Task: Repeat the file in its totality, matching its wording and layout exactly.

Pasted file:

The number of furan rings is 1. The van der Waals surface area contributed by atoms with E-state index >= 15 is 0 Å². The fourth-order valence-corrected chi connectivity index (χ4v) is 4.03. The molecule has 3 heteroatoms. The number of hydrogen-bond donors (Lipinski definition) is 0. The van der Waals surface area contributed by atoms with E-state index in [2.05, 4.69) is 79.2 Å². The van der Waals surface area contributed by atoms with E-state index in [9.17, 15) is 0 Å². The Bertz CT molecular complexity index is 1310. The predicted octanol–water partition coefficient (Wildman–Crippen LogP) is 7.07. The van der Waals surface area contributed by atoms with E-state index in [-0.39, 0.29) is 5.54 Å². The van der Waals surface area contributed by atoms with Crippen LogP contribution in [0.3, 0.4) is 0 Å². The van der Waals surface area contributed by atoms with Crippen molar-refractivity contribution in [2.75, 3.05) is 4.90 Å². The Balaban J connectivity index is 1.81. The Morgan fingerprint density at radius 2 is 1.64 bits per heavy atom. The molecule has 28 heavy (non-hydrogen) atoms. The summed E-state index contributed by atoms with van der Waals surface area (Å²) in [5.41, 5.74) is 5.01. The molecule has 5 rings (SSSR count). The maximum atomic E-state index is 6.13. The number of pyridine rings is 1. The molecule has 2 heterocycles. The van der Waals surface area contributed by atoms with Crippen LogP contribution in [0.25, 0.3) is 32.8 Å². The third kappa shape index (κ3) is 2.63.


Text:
The number of furan rings is 1. The van der Waals surface area contributed by atoms with E-state index >= 15 is 0 Å². The fourth-order valence-corrected chi connectivity index (χ4v) is 4.03. The molecule has 3 heteroatoms. The number of hydrogen-bond donors (Lipinski definition) is 0. The van der Waals surface area contributed by atoms with E-state index in [2.05, 4.69) is 79.2 Å². The van der Waals surface area contributed by atoms with E-state index in [9.17, 15) is 0 Å². The Bertz CT molecular complexity index is 1310. The predicted octanol–water partition coefficient (Wildman–Crippen LogP) is 7.07. The van der Waals surface area contributed by atoms with E-state index in [-0.39, 0.29) is 5.54 Å². The van der Waals surface area contributed by atoms with Crippen LogP contribution in [0.3, 0.4) is 0 Å². The van der Waals surface area contributed by atoms with Crippen molar-refractivity contribution in [2.75, 3.05) is 4.90 Å². The Balaban J connectivity index is 1.81. The Morgan fingerprint density at radius 2 is 1.64 bits per heavy atom. The molecule has 28 heavy (non-hydrogen) atoms. The summed E-state index contributed by atoms with van der Waals surface area (Å²) in [5.41, 5.74) is 5.01. The molecule has 5 rings (SSSR count). The maximum atomic E-state index is 6.13. The number of pyridine rings is 1. The molecule has 2 heterocycles. The van der Waals surface area contributed by atoms with Crippen LogP contribution in [0.25, 0.3) is 32.8 Å². The third kappa shape index (κ3) is 2.63.